Uh, no they aren't. Michigan is one of the few schools in the nation with an athletic department that actually makes money. Besides, that kind of money comes from boosters anyway. But go ahead and spin yet another story to make Rich Rod look bad.


Wed, Jan 19, 2011 : 4:20 a.m.

If you're wondering how he could amass that much gear in 3 years, it's probably because Adidas gave it to him and not the University. They pay the University, not the other way around.


Wed, Jan 19, 2011 : 4:09 a.m.

So this story is 2 1/2 days old... way to go I read this in the Detroit News already... get with the program....


Wed, Jan 19, 2011 : 4:08 a.m.

Rich Rod and his wife did a good thing. Your note in the article about Maj. Aren meeting with Rich and Rita and being humble said it all. Thanks for your follow up article.


Wed, Jan 19, 2011 : 4:06 a.m.

$16k - awesome donation to the Salvation Army $2.5 Million - contract buyout for the Coach Priceless - Last Bowl Shirt for sale Thank you A2lover and 1st Down for your comments, spot on. 1st Down, bring your old pic back.


Wed, Jan 19, 2011 : 3:37 a.m.

I'm very glad the items went to a charity like the Salvation Army. That was a good thing, but what keeps nagging me is whether any of those items were actually property of the U. Was everything actually RR's to give, or did he do some damage control to his image on the way out at the U's expense? Maybe it shouldn't bother me, since the stuff went for the good of the community, but I still wonder.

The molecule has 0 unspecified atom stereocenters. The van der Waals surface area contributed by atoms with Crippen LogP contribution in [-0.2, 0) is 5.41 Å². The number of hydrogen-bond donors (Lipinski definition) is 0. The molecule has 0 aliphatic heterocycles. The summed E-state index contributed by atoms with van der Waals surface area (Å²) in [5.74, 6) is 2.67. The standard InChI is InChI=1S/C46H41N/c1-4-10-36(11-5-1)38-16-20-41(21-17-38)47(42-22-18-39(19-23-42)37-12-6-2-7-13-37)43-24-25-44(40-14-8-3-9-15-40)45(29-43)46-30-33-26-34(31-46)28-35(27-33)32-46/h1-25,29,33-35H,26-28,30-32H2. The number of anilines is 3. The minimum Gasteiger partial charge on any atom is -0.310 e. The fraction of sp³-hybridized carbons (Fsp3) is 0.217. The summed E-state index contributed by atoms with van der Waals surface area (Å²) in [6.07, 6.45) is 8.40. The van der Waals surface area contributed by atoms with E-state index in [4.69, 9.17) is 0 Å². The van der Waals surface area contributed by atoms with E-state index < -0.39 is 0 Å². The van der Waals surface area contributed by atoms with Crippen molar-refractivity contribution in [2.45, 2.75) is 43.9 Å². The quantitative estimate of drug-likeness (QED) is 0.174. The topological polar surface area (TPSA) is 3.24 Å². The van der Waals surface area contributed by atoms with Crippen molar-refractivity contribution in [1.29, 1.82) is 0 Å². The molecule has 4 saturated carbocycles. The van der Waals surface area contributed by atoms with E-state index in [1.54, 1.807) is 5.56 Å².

Wed, Jan 19, 2011 : 3:32 a.m.

I think it's awesome that Rich Rod donated the Michigan items.


Wed, Jan 19, 2011 : 2:03 a.m.

" the time all of the items - including 23 pairs of shorts, 23 pairs of pants, 139 T-shirts, 15 long-sleeved pullovers, 30 windbreakers, 31 buttoned down shirts, six jackets, seven new shirts, two tank tops, 26 baseball caps, six hats as well as other items - had been sold, the average price per bag rose to $1,350." I am suprised that I am the only person asking how on earth he amassed this much clothing in 3 years. Seems rather wasteful, not blaming him but why on earth does the U of M have a clothing allowance like that and don't tell me it was all donated by clothing companies. 139 T-shirts, seriously ?


Wed, Jan 19, 2011 : 12:18 a.m.

Another class move by a class man who didn't get half of what he deserved from the fanbase, the alums, or the administration at the University of Michigan. If the person who fired him has any class, he will match the donation. I'm not holding my breath.